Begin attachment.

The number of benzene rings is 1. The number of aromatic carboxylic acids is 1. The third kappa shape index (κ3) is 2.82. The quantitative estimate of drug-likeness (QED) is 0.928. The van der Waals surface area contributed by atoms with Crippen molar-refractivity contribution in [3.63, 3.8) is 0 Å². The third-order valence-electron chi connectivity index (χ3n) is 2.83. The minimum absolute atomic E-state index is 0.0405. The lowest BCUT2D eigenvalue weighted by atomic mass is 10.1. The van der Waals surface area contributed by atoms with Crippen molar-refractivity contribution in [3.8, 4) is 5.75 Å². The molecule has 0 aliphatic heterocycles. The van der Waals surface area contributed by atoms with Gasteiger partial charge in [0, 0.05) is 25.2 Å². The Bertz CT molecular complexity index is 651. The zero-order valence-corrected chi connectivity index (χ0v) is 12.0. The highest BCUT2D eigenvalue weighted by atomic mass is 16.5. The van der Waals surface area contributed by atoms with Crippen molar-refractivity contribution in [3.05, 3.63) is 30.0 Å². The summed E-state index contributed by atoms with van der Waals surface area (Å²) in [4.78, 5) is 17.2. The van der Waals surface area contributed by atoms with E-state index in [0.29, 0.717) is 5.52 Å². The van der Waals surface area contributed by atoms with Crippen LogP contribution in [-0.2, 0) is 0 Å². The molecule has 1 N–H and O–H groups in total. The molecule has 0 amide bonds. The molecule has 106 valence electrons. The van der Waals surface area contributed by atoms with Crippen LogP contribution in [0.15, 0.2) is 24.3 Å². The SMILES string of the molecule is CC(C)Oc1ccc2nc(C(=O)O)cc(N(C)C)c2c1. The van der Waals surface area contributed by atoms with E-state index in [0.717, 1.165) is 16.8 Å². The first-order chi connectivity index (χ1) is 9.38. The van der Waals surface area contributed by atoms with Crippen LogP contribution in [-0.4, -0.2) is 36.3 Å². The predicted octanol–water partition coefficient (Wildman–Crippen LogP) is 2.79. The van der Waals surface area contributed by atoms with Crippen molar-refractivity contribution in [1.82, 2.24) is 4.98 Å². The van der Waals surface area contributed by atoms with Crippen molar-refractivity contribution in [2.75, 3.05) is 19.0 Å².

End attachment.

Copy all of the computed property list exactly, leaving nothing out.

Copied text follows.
The number of benzene rings is 1. The number of aromatic carboxylic acids is 1. The third kappa shape index (κ3) is 2.82. The quantitative estimate of drug-likeness (QED) is 0.928. The van der Waals surface area contributed by atoms with Crippen molar-refractivity contribution in [3.63, 3.8) is 0 Å². The third-order valence-electron chi connectivity index (χ3n) is 2.83. The minimum absolute atomic E-state index is 0.0405. The lowest BCUT2D eigenvalue weighted by atomic mass is 10.1. The van der Waals surface area contributed by atoms with Crippen molar-refractivity contribution in [3.8, 4) is 5.75 Å². The molecule has 0 aliphatic heterocycles. The van der Waals surface area contributed by atoms with Gasteiger partial charge in [0, 0.05) is 25.2 Å². The Bertz CT molecular complexity index is 651. The zero-order valence-corrected chi connectivity index (χ0v) is 12.0. The highest BCUT2D eigenvalue weighted by atomic mass is 16.5. The van der Waals surface area contributed by atoms with Crippen molar-refractivity contribution in [3.05, 3.63) is 30.0 Å². The summed E-state index contributed by atoms with van der Waals surface area (Å²) in [4.78, 5) is 17.2. The van der Waals surface area contributed by atoms with E-state index in [0.29, 0.717) is 5.52 Å². The van der Waals surface area contributed by atoms with Crippen LogP contribution in [-0.2, 0) is 0 Å². The molecule has 1 N–H and O–H groups in total. The molecule has 0 amide bonds. The molecule has 106 valence electrons. The van der Waals surface area contributed by atoms with Crippen LogP contribution in [0.15, 0.2) is 24.3 Å². The SMILES string of the molecule is CC(C)Oc1ccc2nc(C(=O)O)cc(N(C)C)c2c1. The van der Waals surface area contributed by atoms with E-state index in [0.717, 1.165) is 16.8 Å². The first-order chi connectivity index (χ1) is 9.38. The van der Waals surface area contributed by atoms with Crippen LogP contribution in [-0.4, -0.2) is 36.3 Å². The predicted octanol–water partition coefficient (Wildman–Crippen LogP) is 2.79. The van der Waals surface area contributed by atoms with Crippen molar-refractivity contribution in [1.82, 2.24) is 4.98 Å². The van der Waals surface area contributed by atoms with Crippen molar-refractivity contribution in [2.75, 3.05) is 19.0 Å².